Let’s CU Well presentation on Sept. 29 to cover the ins and outs of bionutrition and CU Boulder’s Clinical Translation and Research Center
As diets and nutrition become more important, so does research. That is where Kathleen Farrell enters the equation.
Farrell, a registered dietitian nutritionist at the University of Colorado Boulder, will discuss her role as a research bionutritionist in her upcoming presentation, “The Science of Food.” This in-person event will be held in the CASE Chancellor’s Hall Auditorium at the University of Colorado Boulder on Thursday, Sept. 29, at 11 a.m. The event is free, but registration is required.
The event is part of the Let’s CU Well speaker series. The series is part of Be Well, an initiative launched by the College of Arts and Sciences to promote healthier lifestyle choices.
As a research bionutritionist, Farrell works with scientists to develop and carry out research on nutrition. Farrell leads and participates in dietary screenings of study participants for various research studies.
Farrell gives instructions and dietary guidance to research study participants, develops and implements research diets and manages dietary data. She employs dietary assessment tools, including food preferences for development of research diets, food records and food-frequency questionnaires.
For example, Farrell instructs subjects on how to record their food intake. The subjects’ records then give Farrell information on each subject’s ingestion of macro and micro-nutrients, along with data about saturated fat, fiber, omega 3 fatty acids, etc.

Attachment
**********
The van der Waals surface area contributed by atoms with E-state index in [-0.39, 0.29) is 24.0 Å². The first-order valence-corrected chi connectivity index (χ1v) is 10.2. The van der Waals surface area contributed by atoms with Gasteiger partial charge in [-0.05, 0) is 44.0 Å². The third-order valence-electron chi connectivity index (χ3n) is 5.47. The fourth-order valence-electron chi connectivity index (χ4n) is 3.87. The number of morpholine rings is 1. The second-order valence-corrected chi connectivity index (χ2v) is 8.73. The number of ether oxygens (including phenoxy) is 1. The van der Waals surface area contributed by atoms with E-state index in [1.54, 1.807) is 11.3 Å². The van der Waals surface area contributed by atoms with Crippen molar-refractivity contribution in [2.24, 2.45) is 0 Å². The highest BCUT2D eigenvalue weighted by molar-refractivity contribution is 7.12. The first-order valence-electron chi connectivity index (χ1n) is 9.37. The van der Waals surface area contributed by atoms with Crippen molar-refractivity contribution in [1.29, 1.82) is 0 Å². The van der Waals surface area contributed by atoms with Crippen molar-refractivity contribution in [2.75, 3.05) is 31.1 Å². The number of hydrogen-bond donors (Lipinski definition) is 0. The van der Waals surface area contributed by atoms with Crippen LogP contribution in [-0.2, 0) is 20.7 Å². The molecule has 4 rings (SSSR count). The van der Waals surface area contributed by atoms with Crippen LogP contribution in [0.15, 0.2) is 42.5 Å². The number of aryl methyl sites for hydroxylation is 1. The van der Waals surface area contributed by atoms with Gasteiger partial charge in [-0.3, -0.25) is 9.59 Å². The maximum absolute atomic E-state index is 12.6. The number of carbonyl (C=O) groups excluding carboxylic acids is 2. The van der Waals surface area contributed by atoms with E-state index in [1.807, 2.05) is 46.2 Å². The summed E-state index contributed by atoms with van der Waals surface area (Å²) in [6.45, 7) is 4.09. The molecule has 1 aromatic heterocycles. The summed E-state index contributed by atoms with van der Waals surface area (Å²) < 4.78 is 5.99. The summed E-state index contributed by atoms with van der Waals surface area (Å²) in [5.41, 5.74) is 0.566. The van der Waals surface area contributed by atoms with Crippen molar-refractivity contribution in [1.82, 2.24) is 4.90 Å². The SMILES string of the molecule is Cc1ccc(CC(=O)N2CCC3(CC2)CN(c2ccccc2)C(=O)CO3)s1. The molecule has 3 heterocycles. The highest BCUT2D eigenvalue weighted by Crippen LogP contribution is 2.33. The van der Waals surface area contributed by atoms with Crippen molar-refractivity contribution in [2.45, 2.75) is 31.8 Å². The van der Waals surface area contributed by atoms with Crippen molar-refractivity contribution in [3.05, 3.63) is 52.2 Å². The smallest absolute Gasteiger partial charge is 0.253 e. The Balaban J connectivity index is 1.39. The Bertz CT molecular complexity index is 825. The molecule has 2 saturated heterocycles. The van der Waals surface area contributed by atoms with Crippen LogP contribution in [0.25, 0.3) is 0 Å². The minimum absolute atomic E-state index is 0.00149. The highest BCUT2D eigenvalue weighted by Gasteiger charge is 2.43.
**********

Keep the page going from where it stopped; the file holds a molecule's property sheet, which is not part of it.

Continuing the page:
The food record yields detailed information on foods, beverages and possibly dietary supplements consumed during the study period.
Farrell uses Nutrition Data System Software for Research (NDSR), which is designed for dietary analysis. The NDSR database includes about 19,500 foods, of which 8,100 are brand name products. Ingredient choices and preparation methods provide more than 160,000 food variants.
This presentation will help people learn about the Clinical Translation and Research Center (CTRC), which facilitates human biomedical research. Farrell’s presentation will double as a discussion of the significance of nutrition research and an introduction to the CTRC at CU Boulder.
Where: CASE Chancellor’s Hall Auditorium
When: Thursday, Sept. 29, at 11 a.m.
Tickets: The event is free, but registration is required.
Nutrition research conducted at the center ranges from metabolism, clinical health, fitness, population health and learning more about mechanisms at the molecular/biochemical and cellular levels relevant to human nutrition.
As Nikki Leonardo, administrative manager at the CTRC, describes it, facility is a support center for faculty involved in clinical research: “We provide resources to facilitate a safe environment for human biomedical research. We are here to help investigators take their research from the bench to the bedside.”
The CTRC provides infrastructure, resources and dedicated space to conduct clinical research, and the center’s staff includes physicians, nurses, an exercise physiologist, a biostatistician and a research-subject advocate.
Farrell and Leonardo encourage investigators and researchers who want to take a medically in-depth approach with their participants but do not have the means to do it safely to visit the CTRC.